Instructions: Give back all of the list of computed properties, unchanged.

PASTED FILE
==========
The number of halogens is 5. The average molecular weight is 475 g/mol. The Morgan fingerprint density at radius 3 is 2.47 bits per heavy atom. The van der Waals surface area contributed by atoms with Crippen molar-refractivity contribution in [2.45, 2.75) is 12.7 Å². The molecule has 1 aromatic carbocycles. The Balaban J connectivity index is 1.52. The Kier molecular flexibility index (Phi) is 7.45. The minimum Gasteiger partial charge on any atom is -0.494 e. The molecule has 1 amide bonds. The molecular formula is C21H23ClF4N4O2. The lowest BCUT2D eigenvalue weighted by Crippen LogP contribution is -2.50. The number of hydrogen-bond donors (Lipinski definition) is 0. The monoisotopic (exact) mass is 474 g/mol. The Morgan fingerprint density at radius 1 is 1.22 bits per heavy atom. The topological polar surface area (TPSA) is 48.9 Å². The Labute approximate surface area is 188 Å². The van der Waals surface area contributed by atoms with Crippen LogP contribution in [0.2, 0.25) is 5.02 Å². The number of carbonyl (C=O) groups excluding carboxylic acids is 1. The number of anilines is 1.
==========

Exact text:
The number of halogens is 5. The average molecular weight is 475 g/mol. The Morgan fingerprint density at radius 3 is 2.47 bits per heavy atom. The van der Waals surface area contributed by atoms with Crippen molar-refractivity contribution in [2.45, 2.75) is 12.7 Å². The molecule has 1 aromatic carbocycles. The Balaban J connectivity index is 1.52. The Kier molecular flexibility index (Phi) is 7.45. The minimum Gasteiger partial charge on any atom is -0.494 e. The molecule has 1 amide bonds. The molecular formula is C21H23ClF4N4O2. The lowest BCUT2D eigenvalue weighted by Crippen LogP contribution is -2.50. The number of hydrogen-bond donors (Lipinski definition) is 0. The monoisotopic (exact) mass is 474 g/mol. The Morgan fingerprint density at radius 1 is 1.22 bits per heavy atom. The topological polar surface area (TPSA) is 48.9 Å². The Labute approximate surface area is 188 Å². The van der Waals surface area contributed by atoms with Crippen LogP contribution in [0.2, 0.25) is 5.02 Å². The number of carbonyl (C=O) groups excluding carboxylic acids is 1. The number of anilines is 1.